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Sunday, July 22, 2007

Study Finds Out Of State Drivers More Likely To Get Tickets

A study released earlier this year by researchers at George Mason University finds evidence that out-of-state drivers are more likely to receive speeding tickets than local drivers. Economics Professor Thomas Stratmann and PhD candidate Michael Makowsky examined every traffic stop in the state of Massachusetts over a two month period in 2001 to identify the demographic criteria most likely to result in an expensive citation as opposed to a simple warning. Makowsky came up with the idea for the study after receiving a ticket in the Bay State.

"I was pulled over amongst a throng of other speeding cars, and stopped to think how I was different from the other drivers," Makowsky said. "The first thing I thought of was my Virginia license plate."

The data showed that, overall, any motorist who is stopped had a 46 percent of receiving a ticket with an average cost of $122. The chance of being ticketed jumped an additional 51 percent for those holding an out-of-state license. They also received larger fines. Hispanics were least likely to catch a break while young females enjoyed the greatest chance of getting off with just a warning.

The study found that the decisions by officers on the side of the road on whether to issue a citation were not made in a vacuum. The data showed a direct correlation between per capita police budgets and the amount of traffic fines collected. More tickets brought a bigger budget, and when the budget increased police salaries increased in a direct proportion. The researchers explained how the budgetary incentives of local politicians reached the level of the officer on the street.

"A police officer is generally disinclined to issue a ticket because it requires work without immediate personal benefit," the report stated. "The chief, however, is monitoring her work, evaluating her with regards to the number of traffic stops and issued fines, and how many drivers eventually pay their fines (as opposed to having the fine successfully overturned in court)... The amount of work effort associated with a citation issuance depends on the probability that a driver will appeal the ticket to a judge.... Whether a driver appeals a ticket depends on the expected cost and benefit. The expected cost includes the time and effort of going to court, which is a function of the distance from the driver's home to the assigned district courthouse."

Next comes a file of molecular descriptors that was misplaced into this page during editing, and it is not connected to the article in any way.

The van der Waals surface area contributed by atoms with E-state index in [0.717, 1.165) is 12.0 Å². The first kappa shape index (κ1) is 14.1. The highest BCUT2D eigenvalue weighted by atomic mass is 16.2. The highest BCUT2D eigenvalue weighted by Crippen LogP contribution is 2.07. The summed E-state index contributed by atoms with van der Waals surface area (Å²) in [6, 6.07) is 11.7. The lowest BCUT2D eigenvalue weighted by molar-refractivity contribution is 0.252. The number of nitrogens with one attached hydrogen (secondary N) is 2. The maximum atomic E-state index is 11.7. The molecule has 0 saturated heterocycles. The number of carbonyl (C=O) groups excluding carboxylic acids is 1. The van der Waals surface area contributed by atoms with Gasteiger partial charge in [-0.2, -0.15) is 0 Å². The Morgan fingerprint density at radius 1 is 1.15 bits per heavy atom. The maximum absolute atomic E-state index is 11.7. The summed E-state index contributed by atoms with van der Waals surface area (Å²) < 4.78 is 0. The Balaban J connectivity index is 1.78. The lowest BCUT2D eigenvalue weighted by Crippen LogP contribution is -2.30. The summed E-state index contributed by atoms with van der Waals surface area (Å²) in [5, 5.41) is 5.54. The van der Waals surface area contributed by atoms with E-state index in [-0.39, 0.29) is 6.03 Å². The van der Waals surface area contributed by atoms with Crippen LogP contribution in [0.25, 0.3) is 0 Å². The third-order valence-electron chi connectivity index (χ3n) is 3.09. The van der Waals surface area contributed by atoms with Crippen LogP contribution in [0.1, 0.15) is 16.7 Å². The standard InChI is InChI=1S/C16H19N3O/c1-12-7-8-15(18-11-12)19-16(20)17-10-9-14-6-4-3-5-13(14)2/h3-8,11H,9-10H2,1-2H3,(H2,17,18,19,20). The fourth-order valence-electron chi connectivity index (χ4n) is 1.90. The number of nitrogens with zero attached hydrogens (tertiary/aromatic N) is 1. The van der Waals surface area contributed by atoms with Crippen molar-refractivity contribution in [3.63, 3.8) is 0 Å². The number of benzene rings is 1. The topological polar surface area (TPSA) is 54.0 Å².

Political representatives face pressure to keep taxes low while increasing the amount of revenue collected to improve city services. For this reason, the ideal source of this revenue turns out to be the non-voter -- a motorist from out-of-state or a different town. This effect was found to be limited only in the towns that depend on tourism revenue. In all cases, the police chief ensures compliance with the political needs by promoting and giving raises to the officers that best achieve the political goals.

"Police officers will find their incentives in alignment with revenue maximizing politicians if more traffic fines lead to a larger police budget," the report stated. "Police officers benefit from a larger budget through higher salaries and amenities."

The George Mason University findings match those of a Federal Reserve study that found the number of traffic tickets rises as city incomes fall.

Source - - George Mason University Study

Monday, July 16, 2007

Traffic Cameras Go Live in Chattanooga

If you live in, or are planning on traveling through Chattanooga Tennessee, be forewarned that you can now be caught on camera and filmed if you go through a red light or speed. Also known as "photo enforcement" there will be no more warnings for drivers so proceed carefully through Chattanooga. Read the story from WDEF-news.

Wednesday, July 11, 2007

Ticket Fixing Case In Illinois Delayed

Case involving local official and a courthouse employee of accused of fixing tickets gets postponed, read the story in the Joliet Herald News.

Tuesday, July 10, 2007

Do Red Light Cameras Reduce Accidents?

The continuing growth and use of red light cameras by local law enforcement is causing much debate across the US. But according to this story from WFTV-9 in Florida an intersection in Orange County Florida has been found to have a high incidence of accidents and the county wants to fine the red light runner to decrease the risk.

But some research has shown that red light cameras do not cut down on the incidence of traffic accidents, but may actually slightly up the risk. This extensive report by the Virginia Dept. of Transportation shows the findings of their research and its not all good.

What are your thoughts on red light cameras? Do they cause you to slow down and decrease your likelihood of running a red light?